**Example 8**

*What is \begin{align*}m\angle{QRT}\end{align*} in the diagram below?*

You can see that \begin{align*}m\angle{QRS}\end{align*} is \begin{align*} 15^\circ\end{align*}. You can also see that \begin{align*}m\angle{SRT}\end{align*} is \begin{align*} 30^\circ\end{align*}. Using the angle addition postulate, you can add these values together to find the total \begin{align*}m\angle{QRT}\end{align*}.

\begin{align*}15+30=45\end{align*}

So, \begin{align*}m\angle{QRT}\end{align*} is \begin{align*} 45^\circ\end{align*}.

**Example 9**

*What is* \begin{align*}m\angle{LMN}\end{align*} *in the diagram below given* \begin{align*}m\angle{LMO} = 85^\circ\end{align*} *and* \begin{align*}m\angle{NMO} = 53^\circ\end{align*}?

To find \begin{align*}m\angle{LMN}\end{align*}, you must subtract \begin{align*}m\angle{NMO}\end{align*} from \begin{align*}m\angle{LMO}\end{align*}.

\begin{align*}85-53=32\end{align*}

So, \begin{align*}m\angle{LMN} = 32^{\circ}\end{align*}.

## Lesson Summary

In this lesson, we explored rays and angles. Specifically, we have learned:

- To understand and identify rays.
- To understand and classify angles.
- To understand and apply the Protractor Postulate.
- To understand and apply the Angle Addition Postulate.

These skills are useful whenever studying rays and angles. Make sure that you fully understand all concepts presented here before continuing in your study.

## Review Questions

Use this diagram for questions 1-4.

- Give two possible names for the ray in the diagram.
- Give four possible names for the line in the diagram.
- Name an acute angle in the diagram.
- Name an obtuse angle in the diagram.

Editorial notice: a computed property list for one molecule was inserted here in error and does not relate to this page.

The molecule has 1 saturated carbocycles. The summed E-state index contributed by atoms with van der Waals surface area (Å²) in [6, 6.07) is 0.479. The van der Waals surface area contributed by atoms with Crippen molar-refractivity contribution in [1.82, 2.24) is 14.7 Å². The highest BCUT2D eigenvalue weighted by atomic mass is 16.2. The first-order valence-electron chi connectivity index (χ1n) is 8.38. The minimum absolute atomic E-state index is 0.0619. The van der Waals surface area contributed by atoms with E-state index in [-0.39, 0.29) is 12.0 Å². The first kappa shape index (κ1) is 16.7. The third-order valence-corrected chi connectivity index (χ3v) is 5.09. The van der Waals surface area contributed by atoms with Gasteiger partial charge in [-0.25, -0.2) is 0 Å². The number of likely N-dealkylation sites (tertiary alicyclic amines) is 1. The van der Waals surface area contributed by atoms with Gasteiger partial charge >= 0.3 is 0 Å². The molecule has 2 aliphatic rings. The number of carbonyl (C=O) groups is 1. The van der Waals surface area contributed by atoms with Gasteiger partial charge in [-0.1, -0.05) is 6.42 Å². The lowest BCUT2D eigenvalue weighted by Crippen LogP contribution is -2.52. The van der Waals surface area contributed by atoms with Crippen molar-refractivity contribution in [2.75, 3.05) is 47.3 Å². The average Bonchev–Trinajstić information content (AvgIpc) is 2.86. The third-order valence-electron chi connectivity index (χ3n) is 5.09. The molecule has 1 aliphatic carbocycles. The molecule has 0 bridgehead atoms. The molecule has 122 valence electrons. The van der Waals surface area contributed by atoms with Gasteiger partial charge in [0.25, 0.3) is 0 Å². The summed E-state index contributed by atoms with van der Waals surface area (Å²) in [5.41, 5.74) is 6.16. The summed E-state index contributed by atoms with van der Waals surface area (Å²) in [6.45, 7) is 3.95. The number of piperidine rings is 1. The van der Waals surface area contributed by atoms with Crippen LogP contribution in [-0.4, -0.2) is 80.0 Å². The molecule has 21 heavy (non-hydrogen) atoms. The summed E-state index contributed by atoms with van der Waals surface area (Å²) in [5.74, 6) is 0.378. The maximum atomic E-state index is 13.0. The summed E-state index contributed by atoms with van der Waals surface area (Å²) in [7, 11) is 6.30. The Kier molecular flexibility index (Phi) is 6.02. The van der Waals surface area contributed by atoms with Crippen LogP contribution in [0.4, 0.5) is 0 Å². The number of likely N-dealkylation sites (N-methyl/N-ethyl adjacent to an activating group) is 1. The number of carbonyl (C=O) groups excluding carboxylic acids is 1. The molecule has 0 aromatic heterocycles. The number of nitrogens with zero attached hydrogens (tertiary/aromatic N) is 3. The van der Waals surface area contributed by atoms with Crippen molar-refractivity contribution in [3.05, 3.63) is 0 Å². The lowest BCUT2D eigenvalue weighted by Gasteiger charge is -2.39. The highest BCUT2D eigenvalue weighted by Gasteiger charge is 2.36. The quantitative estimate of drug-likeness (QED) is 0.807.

- Name a straight angle in the diagram.
- Which angle can be named using only one letter?
- Explain why it is okay to name some angles with only one angle, but with other angles this is not okay.
- Use a protractor to find \begin{align*}m\angle{PQR}\end{align*} below:
- Given \begin{align*}m \angle{FNI} = 125^\circ\end{align*} and \begin{align*} m \angle{HNI} = 50^\circ\end{align*}, find \begin{align*} m \angle{FNH}\end{align*}.
- True or false: Adding two acute angles will result in an obtuse angle. If false, provide a counterexample.

## Review Answers

- \begin{align*} CD\end{align*} or \begin{align*} CE\end{align*}
- \begin{align*}BD\end{align*}, \begin{align*}DB\end{align*}, \begin{align*}AB\end{align*}, or \begin{align*} BA\end{align*} are four possible answers. There are more (how many?)
- \begin{align*} BDC\end{align*}
- \begin{align*} BDE\end{align*} or \begin{align*} BCD\end{align*} or \begin{align*} CDA\end{align*}
- \begin{align*} BDA\end{align*}
- Angle \begin{align*} C\end{align*}
- If there is more than one angle at a given vertex, then you must use three letters to name the angle. If there is only one angle at a vertex (as in angle \begin{align*} C\end{align*} above) then it is permissible to name the angle with one letter.
- \begin{align*}|(50-130)| = |(-80)| = 80.\end{align*}
- \begin{align*}m\angle{FNH} = |125-50| = |75|=75^{\circ}\end{align*}.
- False. For a counterexample, suppose two acute angles measure \begin{align*}30^\circ\end{align*} and \begin{align*}45^\circ\end{align*}, then the sum of those angles is \begin{align*}75^\circ\end{align*}, but \begin{align*}75^\circ\end{align*} is still acute. See the diagram for a counterexample: